Snow was falling heavily again in Alaska’s largest metro area on Monday to torment those who confuse weather and climate.
Blame the local newspaper.
There is a time-worn adage in journalism that if you write about how nice the weather, the weather is sure to turn to crap. Newspapers might have lost a lot of their punch in the age of the internet, but obviously some things haven’t changed.
“March records for warm weather across Alaska were ‘obliterated’ this year,” the Anchorage Daily News headlined on April 3 with the ground largely bare from sea level to 1,500 feet in the Chugach Mountains above the city.
Those familiar with the area’s climate knew better than to let their hopes get too high. Those swayed by weather were digging out the golf clubs and fishing gear.
On the very same day, however, KTVA.com appeared to foresee the future.
“Despite snowfall in April being rare and our abnormally warm temperatures in March, it’s still important to remember that snow isn’t out of the realm of possibilities this month,” their weather reporters wrote.
“After several days of sunshine and warmth, slightly cooler air is filtering back into Southcentral. This, combined with a series of upper-level disturbances, could bring Anchorage the best shot of snow since February as we head into the weekend.”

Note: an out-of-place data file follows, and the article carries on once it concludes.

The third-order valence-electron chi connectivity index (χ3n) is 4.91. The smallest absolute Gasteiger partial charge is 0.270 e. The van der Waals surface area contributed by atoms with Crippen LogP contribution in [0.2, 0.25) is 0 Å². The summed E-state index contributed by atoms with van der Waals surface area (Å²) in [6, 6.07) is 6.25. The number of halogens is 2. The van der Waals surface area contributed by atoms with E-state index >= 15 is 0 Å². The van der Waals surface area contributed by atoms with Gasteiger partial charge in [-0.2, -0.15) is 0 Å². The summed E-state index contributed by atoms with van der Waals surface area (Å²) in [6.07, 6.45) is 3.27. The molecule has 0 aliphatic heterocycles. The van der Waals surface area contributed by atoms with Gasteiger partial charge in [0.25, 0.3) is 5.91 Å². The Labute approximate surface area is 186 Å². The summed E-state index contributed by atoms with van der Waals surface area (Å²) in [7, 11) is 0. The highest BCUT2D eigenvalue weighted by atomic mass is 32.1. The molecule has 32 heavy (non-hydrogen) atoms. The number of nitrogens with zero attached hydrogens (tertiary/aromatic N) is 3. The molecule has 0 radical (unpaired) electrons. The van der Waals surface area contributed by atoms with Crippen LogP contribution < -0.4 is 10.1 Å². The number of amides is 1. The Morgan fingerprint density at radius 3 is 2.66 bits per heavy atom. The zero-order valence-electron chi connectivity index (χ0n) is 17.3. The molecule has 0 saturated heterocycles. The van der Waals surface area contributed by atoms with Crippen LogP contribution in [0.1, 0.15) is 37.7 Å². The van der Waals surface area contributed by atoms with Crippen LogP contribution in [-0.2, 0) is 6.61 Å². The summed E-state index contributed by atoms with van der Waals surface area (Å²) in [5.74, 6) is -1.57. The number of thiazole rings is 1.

They were right. Snow flurries started the next day, but the return of real winter waited about 10 days. It started snowing on April 15 and then just kind of kept on snowing.
April became April
The change is not a freak event. The amount of precipitation for April is above normal, but it fell as snow instead of rain because early April temperatures started trending back to normal and then transitioned to perfectly normal at mid-month.
This might not have seemed so shocking if not for a March more like a warm April leading many to expect May to come a month early.
“The last few early springs might have lulled us into a false sense of normalcy, coupled with those couple nice weeks that led us to believe the good stuff was just around the bend,” lamented cyclist Mike Hancock.
Like others, he was ready to hit the roads when the snow arrived like a big, white turd.
Down in the Anchorage Bowl, accumulations varied. In many places the snow melted off after it fell, but on the Hillsides above the city accumulations in places went from nothing to 15 inches in a matter of days.
Skiers were happy. Cyclists anxious for the warm months put the road bikes away and dug out the fat-tired bikes again. Hikers reached for the snowshoes. Drivers who had taken off their studded tires early cursed.
And, of course, there were some that didn’t seem to mind at all:
The National Weather Service was expecting normal to continue, but that’s not such a bad thing. A normal April marks the start of a steadily warming run into May.
The official forecast called for the snow to end by Wednesday with the skies clearing and the temperature rising to near 45 degrees. That is largely expected to continue through the week with the temperature into the high 40s to 50 by the weekend.
Climate normal for that date in Anchorage is a high of 52 degrees and a low of 35.